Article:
I began the study with a conjecture that the socio-cultural system producing mathematicians is far stronger than differences in sex. I expected to find a high degree of convergence in the beliefs of the mathematicians I interviewed about the nature of the discipline. In fact, what I found was both. Great heterogeneity was disclosed in the many different beliefs about coming to know mathematics, including some, a minority of about 10%, who did not adopt an objectivist, positivist stance. Sex did not seem to feature as relevant to these differences. At the same time, whether espousing Platonism or formalism, there was a uniform philosophical commitment to an absolutist view of mathematical knowledge as fixed, certain and a-personal, a view of mathematics without the 's'. So, within this philosophical homogeneity, the mathematicians to whom I spoke adopted a breadth and diversity of epistemological positions. Some female participants said:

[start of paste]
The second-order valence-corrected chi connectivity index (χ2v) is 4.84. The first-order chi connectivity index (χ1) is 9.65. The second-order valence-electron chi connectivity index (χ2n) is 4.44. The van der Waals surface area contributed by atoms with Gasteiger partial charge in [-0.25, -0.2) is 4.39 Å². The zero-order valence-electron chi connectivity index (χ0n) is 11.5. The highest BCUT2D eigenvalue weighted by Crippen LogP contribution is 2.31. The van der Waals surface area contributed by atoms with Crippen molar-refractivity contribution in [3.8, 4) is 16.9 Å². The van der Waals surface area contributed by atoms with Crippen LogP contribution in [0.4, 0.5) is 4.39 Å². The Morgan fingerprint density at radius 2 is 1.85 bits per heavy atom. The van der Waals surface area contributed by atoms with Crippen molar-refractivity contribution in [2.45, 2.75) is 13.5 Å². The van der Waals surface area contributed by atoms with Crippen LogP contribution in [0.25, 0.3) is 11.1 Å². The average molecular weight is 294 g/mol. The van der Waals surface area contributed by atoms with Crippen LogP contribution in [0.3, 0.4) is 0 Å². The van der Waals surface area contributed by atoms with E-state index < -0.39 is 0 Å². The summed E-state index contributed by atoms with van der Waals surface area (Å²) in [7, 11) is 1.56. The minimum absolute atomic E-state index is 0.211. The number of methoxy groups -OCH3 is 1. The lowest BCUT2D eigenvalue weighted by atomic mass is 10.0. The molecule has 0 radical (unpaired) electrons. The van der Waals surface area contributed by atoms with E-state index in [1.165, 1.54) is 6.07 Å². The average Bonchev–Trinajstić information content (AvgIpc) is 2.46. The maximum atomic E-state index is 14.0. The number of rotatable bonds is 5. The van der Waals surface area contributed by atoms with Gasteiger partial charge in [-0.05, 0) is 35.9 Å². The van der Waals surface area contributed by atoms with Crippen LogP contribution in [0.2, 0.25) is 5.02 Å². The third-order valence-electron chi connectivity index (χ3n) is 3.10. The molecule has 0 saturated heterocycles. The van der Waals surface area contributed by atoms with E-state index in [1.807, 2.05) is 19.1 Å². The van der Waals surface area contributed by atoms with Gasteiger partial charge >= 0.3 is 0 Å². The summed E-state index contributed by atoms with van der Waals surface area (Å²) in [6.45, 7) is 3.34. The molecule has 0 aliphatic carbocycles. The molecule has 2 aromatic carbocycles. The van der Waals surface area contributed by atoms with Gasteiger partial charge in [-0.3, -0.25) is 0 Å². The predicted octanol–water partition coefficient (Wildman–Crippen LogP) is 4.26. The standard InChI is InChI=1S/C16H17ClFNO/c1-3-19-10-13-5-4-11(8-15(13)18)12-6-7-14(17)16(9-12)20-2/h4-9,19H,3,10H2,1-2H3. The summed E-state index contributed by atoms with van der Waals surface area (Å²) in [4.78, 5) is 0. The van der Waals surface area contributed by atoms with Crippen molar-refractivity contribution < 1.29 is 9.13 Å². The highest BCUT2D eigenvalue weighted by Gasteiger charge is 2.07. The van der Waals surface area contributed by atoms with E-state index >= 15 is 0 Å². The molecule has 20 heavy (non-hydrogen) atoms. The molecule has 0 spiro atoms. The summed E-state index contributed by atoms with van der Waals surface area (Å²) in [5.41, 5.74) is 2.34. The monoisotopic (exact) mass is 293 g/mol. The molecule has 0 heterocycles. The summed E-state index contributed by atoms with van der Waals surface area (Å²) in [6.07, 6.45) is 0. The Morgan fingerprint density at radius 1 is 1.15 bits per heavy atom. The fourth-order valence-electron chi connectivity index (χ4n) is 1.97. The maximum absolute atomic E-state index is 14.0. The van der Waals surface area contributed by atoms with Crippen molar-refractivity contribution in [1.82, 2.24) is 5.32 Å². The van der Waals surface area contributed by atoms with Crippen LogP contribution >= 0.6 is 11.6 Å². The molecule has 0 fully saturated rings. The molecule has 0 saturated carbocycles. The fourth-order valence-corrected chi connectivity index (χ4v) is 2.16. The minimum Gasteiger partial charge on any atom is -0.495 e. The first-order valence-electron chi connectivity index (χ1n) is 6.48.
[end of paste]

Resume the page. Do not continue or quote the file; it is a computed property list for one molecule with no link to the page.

The existence of the kind of diversity represented in the above quotes leads me to expect that a range of different beliefs exists across the discipline as a whole. As pointed out above, these beliefs are held within a philosophical position which Sal Restivo has called "transcendental" although, at the same time, he points out that even the transcendental is a human construction:
As Philip Davis and Reuben Hersh (1983) have so beautifully demonstrated, mathematicians are past experts at shifting their positions:
However, this mental flexibility also enables a tight hold to be kept on the absolute nature of "truth" and the power and legitimacy of the objects of mathematics, whether "discovered" Platonistically, or derived through game playing of a formalist kind.